Industrialised and developing countries have differing fiscal strategies for dealing with the business cycle. But are countries’ strategies different according to whether they are industrialised? This column presents new evidence suggesting that the picture is complex. Procyclical fiscal policies remain the norm amongst most non-industrialised developing countries, but some key developing countries have recently moved toward a counter-cyclical stance as a result of strengthening institutions.
Japan was the first Asian nation to achieve modern economic growth. This column discusses new evidence suggesting that Japan’s growth started from a lower level than Britain’s and grew more slowly until the Meiji Restoration. The key to understanding modern economic growth seems to lie in identifying the forces that dampened growth reversals, rather than the forces responsible for growth itself.
Barry Eichengreen’s VoxEU column arguing that the euro was irreversible has been viewed over 230,000 times. Now it appears to be wrong. In this column, originally posted on the website ‘The Conversation’, he looks to see where his predictions went wrong. Basically the economic analysis – which focused on bank runs – was right. He went wrong in overestimating the political competence of Greece and its creditors.
Grexit and the reintroduction of the drachma would have severe consequences for the Greek people. This column argues, based on Argentina's experience, that this would produce a sharp devaluation of the drachma, inflation, and a severe reduction in real wages and pensions. The effects would be far worse than the reductions that could have occurred as a consequence of the policies proposed by the Troika. By resuming negotiations, continuing with measures to achieve fiscal consolidation and carrying out adequate structural reforms, Greece could reverse the current situation in a sustainable way. It has the great advantage that the ECB, most European governments and the IMF are willing to resume negotiations.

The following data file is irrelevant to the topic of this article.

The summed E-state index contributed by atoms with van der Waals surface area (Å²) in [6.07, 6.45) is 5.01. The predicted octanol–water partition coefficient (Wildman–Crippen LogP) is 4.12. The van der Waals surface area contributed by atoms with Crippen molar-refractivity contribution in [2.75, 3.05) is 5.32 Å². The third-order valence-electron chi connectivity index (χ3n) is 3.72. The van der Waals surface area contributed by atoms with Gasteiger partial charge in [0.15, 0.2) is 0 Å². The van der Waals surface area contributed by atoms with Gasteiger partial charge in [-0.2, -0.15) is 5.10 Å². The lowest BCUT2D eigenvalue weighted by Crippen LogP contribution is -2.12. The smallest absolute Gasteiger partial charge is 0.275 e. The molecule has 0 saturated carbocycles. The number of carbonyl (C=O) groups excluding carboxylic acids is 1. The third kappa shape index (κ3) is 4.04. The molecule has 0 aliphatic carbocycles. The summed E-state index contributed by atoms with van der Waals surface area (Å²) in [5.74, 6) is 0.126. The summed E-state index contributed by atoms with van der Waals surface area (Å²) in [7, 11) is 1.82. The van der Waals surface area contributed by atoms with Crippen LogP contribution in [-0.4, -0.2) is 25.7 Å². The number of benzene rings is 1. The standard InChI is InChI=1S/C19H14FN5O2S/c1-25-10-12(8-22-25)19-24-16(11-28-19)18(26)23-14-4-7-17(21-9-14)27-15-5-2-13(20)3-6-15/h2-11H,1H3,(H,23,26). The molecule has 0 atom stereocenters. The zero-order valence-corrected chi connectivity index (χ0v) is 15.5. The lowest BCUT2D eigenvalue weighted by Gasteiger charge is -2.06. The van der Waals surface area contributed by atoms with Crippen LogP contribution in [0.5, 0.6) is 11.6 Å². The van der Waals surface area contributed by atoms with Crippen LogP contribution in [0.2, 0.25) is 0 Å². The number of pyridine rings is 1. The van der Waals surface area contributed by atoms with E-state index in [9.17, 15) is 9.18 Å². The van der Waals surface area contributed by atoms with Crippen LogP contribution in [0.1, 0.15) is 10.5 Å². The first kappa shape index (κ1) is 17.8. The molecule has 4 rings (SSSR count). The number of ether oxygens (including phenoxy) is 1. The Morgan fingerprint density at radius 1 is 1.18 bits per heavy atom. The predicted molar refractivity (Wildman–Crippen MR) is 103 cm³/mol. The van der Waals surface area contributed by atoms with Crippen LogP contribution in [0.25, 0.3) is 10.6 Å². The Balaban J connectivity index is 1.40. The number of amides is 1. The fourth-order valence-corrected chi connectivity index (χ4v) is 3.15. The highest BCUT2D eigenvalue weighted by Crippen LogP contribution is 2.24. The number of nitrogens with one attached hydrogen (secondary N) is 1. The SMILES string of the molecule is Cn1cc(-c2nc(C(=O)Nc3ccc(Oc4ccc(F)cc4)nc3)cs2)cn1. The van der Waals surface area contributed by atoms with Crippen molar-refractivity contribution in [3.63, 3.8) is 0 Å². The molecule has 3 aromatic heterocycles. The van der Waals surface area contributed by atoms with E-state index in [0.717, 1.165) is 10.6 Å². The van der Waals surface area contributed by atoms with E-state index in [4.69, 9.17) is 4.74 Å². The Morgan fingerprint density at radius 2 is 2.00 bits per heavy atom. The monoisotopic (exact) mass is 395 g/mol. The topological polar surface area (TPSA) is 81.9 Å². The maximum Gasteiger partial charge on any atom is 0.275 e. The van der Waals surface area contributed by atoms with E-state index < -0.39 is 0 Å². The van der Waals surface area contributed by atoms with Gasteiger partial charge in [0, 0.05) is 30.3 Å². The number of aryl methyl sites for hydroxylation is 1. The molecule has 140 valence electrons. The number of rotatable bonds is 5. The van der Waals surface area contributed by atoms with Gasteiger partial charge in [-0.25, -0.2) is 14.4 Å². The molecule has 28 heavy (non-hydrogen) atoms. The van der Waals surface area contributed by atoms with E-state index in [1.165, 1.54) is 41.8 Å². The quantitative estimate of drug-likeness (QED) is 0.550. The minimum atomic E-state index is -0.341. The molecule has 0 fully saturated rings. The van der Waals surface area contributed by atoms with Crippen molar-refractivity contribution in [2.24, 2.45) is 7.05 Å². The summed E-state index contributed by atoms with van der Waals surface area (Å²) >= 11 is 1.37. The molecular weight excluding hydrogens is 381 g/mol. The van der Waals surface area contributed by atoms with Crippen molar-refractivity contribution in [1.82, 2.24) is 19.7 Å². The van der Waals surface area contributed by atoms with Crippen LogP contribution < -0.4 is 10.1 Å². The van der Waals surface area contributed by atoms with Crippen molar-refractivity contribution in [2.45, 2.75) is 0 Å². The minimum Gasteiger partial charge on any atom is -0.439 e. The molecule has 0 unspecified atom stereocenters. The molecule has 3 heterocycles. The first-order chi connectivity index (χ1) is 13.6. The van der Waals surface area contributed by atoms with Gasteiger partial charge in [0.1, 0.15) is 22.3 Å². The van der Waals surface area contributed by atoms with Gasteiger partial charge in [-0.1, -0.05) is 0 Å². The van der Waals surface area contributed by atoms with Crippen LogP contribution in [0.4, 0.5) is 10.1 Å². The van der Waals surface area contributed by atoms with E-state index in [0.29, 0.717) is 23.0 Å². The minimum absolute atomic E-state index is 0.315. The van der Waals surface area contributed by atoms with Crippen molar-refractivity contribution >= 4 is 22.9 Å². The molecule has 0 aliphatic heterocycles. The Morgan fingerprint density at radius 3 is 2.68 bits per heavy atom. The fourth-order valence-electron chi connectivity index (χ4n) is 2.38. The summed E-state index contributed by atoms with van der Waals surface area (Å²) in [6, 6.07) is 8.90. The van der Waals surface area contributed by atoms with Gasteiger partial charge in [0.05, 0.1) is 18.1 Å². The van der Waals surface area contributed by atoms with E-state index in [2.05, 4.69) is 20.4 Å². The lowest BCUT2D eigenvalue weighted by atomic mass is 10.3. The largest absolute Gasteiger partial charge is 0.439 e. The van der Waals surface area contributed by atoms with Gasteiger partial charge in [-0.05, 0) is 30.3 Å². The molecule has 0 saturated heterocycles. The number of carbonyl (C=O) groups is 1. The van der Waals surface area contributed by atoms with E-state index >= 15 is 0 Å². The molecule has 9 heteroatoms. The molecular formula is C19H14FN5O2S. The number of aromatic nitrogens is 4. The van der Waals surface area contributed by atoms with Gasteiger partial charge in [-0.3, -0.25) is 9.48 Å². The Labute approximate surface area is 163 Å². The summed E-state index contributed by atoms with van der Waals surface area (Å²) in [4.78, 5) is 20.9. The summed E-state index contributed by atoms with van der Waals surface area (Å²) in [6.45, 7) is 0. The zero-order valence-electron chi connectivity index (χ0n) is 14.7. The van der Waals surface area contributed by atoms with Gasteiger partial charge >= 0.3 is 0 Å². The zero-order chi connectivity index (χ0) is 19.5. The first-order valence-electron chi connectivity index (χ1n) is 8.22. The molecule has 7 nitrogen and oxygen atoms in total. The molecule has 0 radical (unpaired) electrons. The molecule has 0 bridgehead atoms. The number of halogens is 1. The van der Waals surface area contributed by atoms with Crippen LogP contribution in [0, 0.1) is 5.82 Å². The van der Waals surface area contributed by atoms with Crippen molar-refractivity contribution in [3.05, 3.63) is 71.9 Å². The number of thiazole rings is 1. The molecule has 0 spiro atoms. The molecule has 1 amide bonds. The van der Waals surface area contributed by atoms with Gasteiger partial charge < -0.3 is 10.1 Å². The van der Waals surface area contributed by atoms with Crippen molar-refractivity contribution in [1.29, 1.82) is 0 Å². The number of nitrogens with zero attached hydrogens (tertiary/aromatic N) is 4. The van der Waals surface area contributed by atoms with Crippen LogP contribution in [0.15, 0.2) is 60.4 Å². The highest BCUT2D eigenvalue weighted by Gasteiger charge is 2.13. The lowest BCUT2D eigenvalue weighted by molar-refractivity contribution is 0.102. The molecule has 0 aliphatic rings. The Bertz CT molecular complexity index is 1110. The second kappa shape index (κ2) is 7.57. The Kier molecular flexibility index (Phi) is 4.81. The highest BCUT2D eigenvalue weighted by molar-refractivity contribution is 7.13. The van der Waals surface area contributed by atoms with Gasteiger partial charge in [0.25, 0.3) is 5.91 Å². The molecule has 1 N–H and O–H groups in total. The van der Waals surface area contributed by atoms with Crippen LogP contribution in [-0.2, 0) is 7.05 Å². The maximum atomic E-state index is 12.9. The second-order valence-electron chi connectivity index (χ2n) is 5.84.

Economics in Europe has seen impressive growth in recent years. But European economic research still lags behind the US in terms of productivity. This column discusses a new research project, ‘COEURE’, that will study the state of economic research in Europe and the mechanisms by which it is funded.
Other Recent Columns:
- Sources of stock-market fluctuations: New evidence
- How do Japanese exporters manage their exchange rate exposure?
- Grexit: The staggering cost of central bank dependence
- Greece – the day after: Time for a fresh start
- Explaining the black-white wage gap
- Ancestry and culture
- Linkages and economic development
- Economic networks for more innovative and resilient economies
- Interpreting the yield curve: Pessimism or precaution?
- Trade and growth – end of an era?
- TPP now in sight
- Sutton-esque dominance in football
- Networking, context and firm-level innovation
- Optimal liquidity provision: Alternative views from the past
- Government spending multipliers and the business cycle
- Don’t sweat the debt if fiscal space is ample
- Measuring the health impact of airborne particulates
- City revivals and urban land premiums
- Recent Vox columns on the Greek Crisis
- VoxEU told you so: Greek Crisis columns since 2009